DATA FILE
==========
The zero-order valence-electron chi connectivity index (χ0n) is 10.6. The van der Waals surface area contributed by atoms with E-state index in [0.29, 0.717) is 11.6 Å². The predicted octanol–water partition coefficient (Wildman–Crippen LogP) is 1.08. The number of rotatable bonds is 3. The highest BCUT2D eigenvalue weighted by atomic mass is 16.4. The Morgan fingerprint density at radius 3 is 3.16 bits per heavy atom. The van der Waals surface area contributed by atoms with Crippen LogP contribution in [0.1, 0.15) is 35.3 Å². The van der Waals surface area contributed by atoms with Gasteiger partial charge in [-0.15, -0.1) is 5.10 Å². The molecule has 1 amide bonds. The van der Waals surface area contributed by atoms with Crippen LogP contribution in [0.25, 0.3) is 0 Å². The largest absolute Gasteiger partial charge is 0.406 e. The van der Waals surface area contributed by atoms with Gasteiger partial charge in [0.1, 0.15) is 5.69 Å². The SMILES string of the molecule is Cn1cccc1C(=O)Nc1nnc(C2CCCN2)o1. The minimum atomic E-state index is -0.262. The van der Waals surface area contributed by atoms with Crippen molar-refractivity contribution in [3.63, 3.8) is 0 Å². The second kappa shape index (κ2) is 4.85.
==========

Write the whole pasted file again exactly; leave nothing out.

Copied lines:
The zero-order valence-electron chi connectivity index (χ0n) is 10.6. The van der Waals surface area contributed by atoms with E-state index in [0.29, 0.717) is 11.6 Å². The predicted octanol–water partition coefficient (Wildman–Crippen LogP) is 1.08. The number of rotatable bonds is 3. The highest BCUT2D eigenvalue weighted by atomic mass is 16.4. The Morgan fingerprint density at radius 3 is 3.16 bits per heavy atom. The van der Waals surface area contributed by atoms with Crippen LogP contribution in [0.1, 0.15) is 35.3 Å². The van der Waals surface area contributed by atoms with Gasteiger partial charge in [-0.15, -0.1) is 5.10 Å². The molecule has 1 amide bonds. The van der Waals surface area contributed by atoms with Crippen LogP contribution in [0.25, 0.3) is 0 Å². The largest absolute Gasteiger partial charge is 0.406 e. The van der Waals surface area contributed by atoms with Gasteiger partial charge in [0.1, 0.15) is 5.69 Å². The SMILES string of the molecule is Cn1cccc1C(=O)Nc1nnc(C2CCCN2)o1. The minimum atomic E-state index is -0.262. The van der Waals surface area contributed by atoms with Crippen molar-refractivity contribution in [3.63, 3.8) is 0 Å². The second kappa shape index (κ2) is 4.85.